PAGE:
US Vice-President Mike Pence has expressed the intention for America to send humans back to the Moon’s surface.
Speaking to the National Space Council, he said Earth’s satellite would be a “stepping stone” to the wider exploration of the Solar System.
“We will return astronauts to the Moon – not only to leave behind footprints and flags, but to build the foundation we need to send Americans to Mars and beyond,” he stated.
The statement drew loud applause.
Mr Pence said something similar when he visited the Kennedy Space Center in July, but he was less specific then about boots on the lunar soil.
It may give stronger hints to the direction of thinking that will be pursued when the Trump White House finally gets its nomination in place for Nasa administrator.
Representative Jim Bridenstine, a Republican from Oklahoma, is the Trump pick to take the job but has yet to be confirmed by the Senate.
In his speech to the newly re-established advisory body (this was the first time it had convened in nearly a quarter of a century), Mr Pence said US space policy had lost its edge and needed to reassert itself.
“The president has charged us with laying the foundation for America to maintain a constant commercial human presence in low-Earth orbit. From there, we will turn our attention back toward our celestial neighbours,” he said.
The speech, delivered in front of Space Shuttle Discovery at the Smithsonian National Air and Space Museum’s Steven F Udvar-Hazy Center in Chantilly, Virginia, was backed up by an earlier op-ed in the Wall Street Journal.
But neither speech nor the newspaper article mentioned timelines or funding numbers.
President Obama had rejected the Moon as a return destination.
“We’ve been there,” he said bluntly, and told Nasa to take a more direct route to the Red Planet, setting the ambition to “send humans to orbit Mars and return them safely to Earth” by the mid-2030s.
He approved the development of a big new rocket, the Space Launch System, and a deep space capsule called Orion. All of this hardware is still some years away from carrying people.
A project to use the systems, when they became available, to visit and capture a small asteroid, was promptly dropped when Donald Trump became president.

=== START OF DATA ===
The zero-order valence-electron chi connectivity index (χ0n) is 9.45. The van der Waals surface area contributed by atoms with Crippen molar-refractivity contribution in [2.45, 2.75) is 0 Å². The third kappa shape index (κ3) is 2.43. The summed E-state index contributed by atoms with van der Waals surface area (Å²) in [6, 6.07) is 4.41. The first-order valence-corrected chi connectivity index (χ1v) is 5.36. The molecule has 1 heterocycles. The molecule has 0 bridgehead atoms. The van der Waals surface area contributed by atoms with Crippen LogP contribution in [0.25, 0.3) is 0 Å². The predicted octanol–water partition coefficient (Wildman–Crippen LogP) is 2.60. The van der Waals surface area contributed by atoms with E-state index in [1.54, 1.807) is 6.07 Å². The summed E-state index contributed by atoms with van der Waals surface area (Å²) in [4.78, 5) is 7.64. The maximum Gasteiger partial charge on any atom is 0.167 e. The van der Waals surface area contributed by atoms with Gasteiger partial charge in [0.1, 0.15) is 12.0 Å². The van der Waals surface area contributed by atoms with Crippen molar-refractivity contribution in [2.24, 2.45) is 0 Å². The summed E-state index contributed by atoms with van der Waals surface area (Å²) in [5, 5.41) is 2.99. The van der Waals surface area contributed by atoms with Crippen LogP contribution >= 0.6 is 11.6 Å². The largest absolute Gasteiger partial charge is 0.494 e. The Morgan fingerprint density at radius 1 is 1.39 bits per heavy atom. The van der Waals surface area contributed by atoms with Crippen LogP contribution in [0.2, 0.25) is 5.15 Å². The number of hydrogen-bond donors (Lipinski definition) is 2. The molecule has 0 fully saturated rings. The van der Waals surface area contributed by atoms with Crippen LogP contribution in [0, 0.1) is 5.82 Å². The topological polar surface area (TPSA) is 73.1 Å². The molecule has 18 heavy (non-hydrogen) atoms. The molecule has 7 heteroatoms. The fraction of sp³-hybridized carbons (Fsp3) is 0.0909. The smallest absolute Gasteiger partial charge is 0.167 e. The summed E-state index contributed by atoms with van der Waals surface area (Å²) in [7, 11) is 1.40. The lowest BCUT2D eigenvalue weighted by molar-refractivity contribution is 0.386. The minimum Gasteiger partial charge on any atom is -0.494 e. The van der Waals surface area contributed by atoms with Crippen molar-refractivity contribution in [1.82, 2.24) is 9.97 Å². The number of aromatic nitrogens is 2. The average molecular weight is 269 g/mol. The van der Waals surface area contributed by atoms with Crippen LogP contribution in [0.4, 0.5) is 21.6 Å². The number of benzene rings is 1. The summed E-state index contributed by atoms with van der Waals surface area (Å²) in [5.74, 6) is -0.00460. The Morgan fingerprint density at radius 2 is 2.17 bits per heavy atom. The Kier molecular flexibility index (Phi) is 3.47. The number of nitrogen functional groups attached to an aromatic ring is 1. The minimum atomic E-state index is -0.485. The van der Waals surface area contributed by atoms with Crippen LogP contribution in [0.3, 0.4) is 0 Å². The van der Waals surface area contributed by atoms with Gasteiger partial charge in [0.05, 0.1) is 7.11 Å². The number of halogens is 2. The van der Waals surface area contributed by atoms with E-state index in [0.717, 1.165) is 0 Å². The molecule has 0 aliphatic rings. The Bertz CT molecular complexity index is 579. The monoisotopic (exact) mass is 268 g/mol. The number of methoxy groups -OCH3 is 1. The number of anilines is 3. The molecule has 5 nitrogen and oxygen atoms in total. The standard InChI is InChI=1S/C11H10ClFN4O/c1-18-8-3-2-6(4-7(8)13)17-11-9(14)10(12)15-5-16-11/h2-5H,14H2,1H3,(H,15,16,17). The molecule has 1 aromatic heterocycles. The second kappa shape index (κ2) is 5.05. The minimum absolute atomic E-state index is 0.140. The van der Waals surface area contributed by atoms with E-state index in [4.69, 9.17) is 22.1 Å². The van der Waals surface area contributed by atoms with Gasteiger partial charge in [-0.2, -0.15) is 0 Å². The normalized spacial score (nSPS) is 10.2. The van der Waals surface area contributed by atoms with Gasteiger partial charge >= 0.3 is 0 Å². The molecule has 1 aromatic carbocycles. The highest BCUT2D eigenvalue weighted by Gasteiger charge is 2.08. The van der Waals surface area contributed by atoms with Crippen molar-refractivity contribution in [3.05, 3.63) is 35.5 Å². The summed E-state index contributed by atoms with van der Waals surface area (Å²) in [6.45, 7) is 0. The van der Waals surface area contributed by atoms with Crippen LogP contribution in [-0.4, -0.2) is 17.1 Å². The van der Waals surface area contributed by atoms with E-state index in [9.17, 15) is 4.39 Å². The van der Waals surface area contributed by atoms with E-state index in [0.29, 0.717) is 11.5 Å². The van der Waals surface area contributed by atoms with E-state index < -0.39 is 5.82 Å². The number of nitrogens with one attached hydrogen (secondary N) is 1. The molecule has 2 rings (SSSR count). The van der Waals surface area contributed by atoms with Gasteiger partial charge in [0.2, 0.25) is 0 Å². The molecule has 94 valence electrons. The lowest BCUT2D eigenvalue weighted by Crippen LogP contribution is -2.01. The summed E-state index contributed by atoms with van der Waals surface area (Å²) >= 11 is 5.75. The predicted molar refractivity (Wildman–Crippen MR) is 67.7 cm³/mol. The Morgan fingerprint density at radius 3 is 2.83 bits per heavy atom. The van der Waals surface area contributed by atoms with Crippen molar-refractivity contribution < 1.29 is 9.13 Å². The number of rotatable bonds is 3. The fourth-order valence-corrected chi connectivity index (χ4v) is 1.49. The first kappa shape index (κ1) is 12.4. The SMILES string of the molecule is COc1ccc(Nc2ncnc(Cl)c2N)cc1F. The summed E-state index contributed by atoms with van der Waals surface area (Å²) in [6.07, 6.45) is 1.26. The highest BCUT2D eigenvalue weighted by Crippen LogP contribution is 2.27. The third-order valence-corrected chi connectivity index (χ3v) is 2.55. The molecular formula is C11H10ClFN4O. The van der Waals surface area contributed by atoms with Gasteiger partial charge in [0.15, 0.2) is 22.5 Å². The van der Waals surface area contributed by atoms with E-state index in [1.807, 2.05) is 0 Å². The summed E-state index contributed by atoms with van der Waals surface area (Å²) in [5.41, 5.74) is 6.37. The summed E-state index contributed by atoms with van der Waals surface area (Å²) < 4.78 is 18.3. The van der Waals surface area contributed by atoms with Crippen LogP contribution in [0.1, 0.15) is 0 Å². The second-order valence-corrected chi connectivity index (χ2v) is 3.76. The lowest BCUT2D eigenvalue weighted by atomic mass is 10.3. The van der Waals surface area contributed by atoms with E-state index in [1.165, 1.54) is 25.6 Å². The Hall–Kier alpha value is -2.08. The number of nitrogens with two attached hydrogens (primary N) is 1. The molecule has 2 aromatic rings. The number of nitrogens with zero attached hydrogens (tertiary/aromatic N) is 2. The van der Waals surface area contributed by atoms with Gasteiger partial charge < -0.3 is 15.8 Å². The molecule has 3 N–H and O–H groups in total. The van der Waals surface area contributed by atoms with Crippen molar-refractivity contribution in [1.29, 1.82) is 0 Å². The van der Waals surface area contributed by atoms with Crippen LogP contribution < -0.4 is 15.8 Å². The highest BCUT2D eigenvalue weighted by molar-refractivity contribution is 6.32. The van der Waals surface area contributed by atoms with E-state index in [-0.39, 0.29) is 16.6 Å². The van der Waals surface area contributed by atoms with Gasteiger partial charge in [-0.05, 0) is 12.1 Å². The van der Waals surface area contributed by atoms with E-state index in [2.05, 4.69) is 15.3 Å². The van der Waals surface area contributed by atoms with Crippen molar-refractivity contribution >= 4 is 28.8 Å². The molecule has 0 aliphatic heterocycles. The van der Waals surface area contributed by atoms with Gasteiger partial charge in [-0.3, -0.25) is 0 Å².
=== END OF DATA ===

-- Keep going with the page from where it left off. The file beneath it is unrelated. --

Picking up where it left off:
Instead, Nasa has recently started looking at the feasibility of building some kind of lunar space station that it refers to as the Deep Space Gateway.
This would be a testing ground for astronauts and their equipment as they move away from Earth and the low-orbiting International Space Station.
International partners, such as Russia, Europe and Canada, have been asked to think about the technologies they could contribute.
Nasa’s acting administrator, Robert Lightfoot, issued a statement later on Thursday, which read: “Nasa has been directed to develop a plan for an innovative and sustainable programme of exploration with commercial and international partners to enable human expansion across the Solar System, returning humans to the Moon for long-term exploration and utilisation, followed by human missions to Mars and other destinations.”
Speaking last week at the International Astronautical Congress in Adelaide, Australia, the US rocket entrepreneur Elon Musk said he hoped to send humans to Mars stating in 2024.
The SpaceX company’s CEO and chief designer has plans for a rocket that is even bigger than the SLS. This behemoth, which he says could carry 100 people, is dubbed the BFR, or “Big Falcon Rocket”.
The last astronaut mission to the Moon was Apollo 17, which saw Eugene Cernan and Harrison Schmitt spend 75 hours on the lunar surface. With budgets tightening, Nasa was instructed by then US president Richard Nixon to direct its future efforts away from the Moon to the Skylab space station and the development of the shuttle.